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found no more than the sounding brass or the tinkling cymbal.
The laws of every Christian country should be founded upon the law of God, and administered in a manner consistent with charity. It is the express command of God, which is repeated no less than three times, that those who have power shall not rule with rigour; and the meaning is well explained by a reference to the Israelites in Egypt, where it is recorded that the Egyptians made the children of Israel to serve with rigour; and they made their lives bitter with hard bondage, in mortar and in brick, and in all manner of service in the field: all their service, wherein they made them serve, was with rigour.* This is a rule for our rulers to observe, as they will one day have to answer for it at the tribunal of Divine justice, when, if they have not been merciful, mercy will not be shown to them. We come now to consider, in the last place,
IV. The motives which the Apostle has stated for the performance of this duty.
The approbation of God and of our own consciences are alone sufficient motives for the exercise of charity. It is the character of God that he is good, and that he doeth good, and that his tender mercies are over all his works. He hath also declared in his word, Blessed is he that considereth the poor: the Lord will deliver him in time of trouble; the Lord will preserve him and keep him alive, and he shall be blessed upon the earth; the
* Levit. xxv. 43, 46, 53.
Lord will strengthen him upon the bed of languishing. He hath dispersed; he hath given to the poor; his righteousness endureth for ever.
Is not this a powerful motive and serious consideration? Was not this the character of our blessed Saviour and Redeemer, who was (saith the Apostle) a man who went about doing good? And shall we not go and do likewise, by imitating the example of the Good Samaritan? Without insisting here on the divine doctrines which he taught, I would call your attention to the miracles which he performed, and which were all directed to this single end of doing good to the souls and bodies of men. For this very purpose he healed the sick; he fed the hungry; he comforted the afflicted; he cleansed the lepers; he cast out devils; he restored soundness to the lame, sight to the blind, hearing to the deaf, and life to the dead. I know very well, and I need not be told, that in this infidel and apostate age these things are very little regarded; but, nevertheless, all true Christians will be found to follow the precepts and example of Christ, looking for his mercy unto eternal life.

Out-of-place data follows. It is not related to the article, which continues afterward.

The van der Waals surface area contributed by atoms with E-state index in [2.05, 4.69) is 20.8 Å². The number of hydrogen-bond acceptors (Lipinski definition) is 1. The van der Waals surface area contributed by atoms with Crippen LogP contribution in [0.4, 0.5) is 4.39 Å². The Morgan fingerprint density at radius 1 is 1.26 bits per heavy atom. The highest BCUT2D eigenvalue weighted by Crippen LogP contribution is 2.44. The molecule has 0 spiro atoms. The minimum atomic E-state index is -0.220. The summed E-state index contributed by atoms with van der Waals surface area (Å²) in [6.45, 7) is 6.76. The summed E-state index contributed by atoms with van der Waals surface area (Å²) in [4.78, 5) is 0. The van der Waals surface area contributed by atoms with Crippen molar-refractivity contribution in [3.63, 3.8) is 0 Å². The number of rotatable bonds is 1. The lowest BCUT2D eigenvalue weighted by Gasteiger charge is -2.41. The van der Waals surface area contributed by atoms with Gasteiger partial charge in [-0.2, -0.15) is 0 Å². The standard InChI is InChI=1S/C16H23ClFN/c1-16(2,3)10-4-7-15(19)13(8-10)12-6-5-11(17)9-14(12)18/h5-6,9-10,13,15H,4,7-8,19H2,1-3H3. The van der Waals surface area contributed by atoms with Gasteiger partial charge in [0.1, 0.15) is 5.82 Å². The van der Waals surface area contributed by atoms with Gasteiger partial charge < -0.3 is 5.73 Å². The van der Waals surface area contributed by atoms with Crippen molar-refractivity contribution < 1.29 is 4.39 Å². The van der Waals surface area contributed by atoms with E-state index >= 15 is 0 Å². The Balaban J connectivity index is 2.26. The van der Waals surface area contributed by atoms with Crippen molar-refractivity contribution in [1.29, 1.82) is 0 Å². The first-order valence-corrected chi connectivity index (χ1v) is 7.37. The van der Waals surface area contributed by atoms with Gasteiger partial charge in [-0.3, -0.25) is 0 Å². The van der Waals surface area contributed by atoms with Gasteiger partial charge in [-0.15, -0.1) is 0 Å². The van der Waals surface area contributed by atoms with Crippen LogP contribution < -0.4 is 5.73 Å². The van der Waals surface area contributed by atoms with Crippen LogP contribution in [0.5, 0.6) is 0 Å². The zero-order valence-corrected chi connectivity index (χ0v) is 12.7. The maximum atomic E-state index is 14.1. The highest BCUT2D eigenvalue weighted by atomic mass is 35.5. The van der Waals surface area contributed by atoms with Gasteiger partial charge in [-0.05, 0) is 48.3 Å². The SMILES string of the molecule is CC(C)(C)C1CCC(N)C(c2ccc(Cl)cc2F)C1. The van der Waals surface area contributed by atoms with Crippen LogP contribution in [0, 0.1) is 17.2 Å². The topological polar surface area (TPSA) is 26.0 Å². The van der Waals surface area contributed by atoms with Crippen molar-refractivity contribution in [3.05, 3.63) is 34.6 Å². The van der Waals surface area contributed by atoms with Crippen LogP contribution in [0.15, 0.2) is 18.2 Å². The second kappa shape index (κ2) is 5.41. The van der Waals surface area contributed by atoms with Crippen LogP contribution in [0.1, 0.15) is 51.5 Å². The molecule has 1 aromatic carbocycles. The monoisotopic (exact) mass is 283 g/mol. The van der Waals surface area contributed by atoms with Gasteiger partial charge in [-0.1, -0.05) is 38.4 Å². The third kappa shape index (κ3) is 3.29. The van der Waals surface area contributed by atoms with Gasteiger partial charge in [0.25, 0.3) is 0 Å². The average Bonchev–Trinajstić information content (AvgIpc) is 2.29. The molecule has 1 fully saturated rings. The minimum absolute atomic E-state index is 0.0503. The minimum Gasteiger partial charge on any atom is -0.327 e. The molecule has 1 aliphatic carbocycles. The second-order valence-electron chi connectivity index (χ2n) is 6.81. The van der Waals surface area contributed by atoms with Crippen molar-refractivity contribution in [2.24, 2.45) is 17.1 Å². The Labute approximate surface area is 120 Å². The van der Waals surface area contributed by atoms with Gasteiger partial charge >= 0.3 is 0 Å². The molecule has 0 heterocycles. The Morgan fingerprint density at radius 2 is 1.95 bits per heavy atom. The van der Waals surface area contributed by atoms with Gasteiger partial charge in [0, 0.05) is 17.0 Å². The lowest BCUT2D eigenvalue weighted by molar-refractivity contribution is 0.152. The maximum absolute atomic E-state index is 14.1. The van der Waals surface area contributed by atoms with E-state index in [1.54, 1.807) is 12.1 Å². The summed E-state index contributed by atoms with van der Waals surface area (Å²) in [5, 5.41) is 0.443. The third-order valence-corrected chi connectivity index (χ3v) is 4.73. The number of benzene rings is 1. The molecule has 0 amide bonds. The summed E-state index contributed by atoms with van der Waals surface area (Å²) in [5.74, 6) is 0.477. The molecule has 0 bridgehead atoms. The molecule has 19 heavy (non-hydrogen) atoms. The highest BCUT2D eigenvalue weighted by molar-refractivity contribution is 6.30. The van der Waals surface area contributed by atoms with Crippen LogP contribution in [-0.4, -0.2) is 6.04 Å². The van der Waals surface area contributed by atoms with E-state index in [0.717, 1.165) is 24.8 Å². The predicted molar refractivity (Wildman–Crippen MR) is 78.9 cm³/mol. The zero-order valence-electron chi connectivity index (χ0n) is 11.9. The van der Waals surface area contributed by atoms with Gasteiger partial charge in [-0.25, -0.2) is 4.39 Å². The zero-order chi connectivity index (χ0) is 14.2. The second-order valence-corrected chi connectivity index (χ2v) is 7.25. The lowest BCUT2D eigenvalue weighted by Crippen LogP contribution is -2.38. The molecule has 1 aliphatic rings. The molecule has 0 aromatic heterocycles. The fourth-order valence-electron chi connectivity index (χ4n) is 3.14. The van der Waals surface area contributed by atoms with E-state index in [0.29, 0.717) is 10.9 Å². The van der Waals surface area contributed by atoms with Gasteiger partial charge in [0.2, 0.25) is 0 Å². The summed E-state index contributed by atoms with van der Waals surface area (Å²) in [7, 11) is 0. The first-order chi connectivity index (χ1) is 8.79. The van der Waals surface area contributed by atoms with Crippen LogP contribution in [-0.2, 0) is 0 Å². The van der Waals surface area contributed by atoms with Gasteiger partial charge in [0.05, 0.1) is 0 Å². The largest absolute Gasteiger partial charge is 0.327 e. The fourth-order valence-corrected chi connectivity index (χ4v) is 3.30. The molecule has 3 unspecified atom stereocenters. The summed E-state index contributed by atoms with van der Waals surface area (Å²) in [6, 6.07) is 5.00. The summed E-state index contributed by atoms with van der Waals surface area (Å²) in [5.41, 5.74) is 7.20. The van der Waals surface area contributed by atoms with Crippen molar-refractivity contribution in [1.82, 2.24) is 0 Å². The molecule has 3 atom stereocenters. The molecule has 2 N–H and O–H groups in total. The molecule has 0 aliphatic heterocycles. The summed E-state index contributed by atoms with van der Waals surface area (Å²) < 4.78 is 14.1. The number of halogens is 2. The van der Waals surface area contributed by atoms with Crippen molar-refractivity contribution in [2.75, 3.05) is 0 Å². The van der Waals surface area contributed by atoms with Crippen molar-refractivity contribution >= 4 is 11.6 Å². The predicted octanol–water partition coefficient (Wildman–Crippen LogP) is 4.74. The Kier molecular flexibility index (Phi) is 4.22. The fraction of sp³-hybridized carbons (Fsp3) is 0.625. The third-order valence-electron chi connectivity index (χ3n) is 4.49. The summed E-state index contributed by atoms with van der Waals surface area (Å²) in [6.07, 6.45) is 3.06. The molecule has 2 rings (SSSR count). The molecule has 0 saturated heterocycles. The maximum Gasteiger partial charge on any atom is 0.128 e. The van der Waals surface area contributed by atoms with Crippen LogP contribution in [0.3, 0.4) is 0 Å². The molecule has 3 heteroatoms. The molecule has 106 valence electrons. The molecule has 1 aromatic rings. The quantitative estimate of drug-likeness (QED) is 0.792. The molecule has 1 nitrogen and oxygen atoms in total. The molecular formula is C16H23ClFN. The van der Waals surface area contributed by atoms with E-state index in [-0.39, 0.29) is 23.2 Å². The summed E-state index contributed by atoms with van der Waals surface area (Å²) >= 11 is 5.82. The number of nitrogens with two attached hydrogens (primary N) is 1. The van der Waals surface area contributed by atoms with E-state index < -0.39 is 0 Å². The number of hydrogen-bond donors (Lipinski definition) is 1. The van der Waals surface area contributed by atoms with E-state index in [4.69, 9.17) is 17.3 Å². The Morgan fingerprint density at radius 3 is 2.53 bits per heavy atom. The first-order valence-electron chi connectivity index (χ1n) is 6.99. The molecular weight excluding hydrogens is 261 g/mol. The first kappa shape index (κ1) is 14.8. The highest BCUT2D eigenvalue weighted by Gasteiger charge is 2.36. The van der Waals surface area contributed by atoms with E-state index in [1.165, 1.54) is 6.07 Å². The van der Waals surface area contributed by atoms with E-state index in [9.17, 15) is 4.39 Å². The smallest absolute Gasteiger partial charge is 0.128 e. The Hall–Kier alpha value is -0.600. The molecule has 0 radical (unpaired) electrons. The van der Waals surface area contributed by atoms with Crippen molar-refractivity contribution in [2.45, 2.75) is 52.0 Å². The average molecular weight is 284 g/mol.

It is a remarkable part of the doctrine in the text, that the Apostle Paul exhorts Timothy to charge the rich to do good by the distribution of their riches, and the communication of their good things to others, from the motive of receiving a future and eternal reward, laying up in store for themselves a good foundation against the time to come, that they may lay hold on eternal life. These words are to be understood in that sense which is most consistent with other passages of Scripture on the same subject, and we cannot explain them away without a violation of their true meaning. It is clear that they do not teach us that we are justified by the works of the moral law, any more than that they do not teach us that we are justified by faith without works.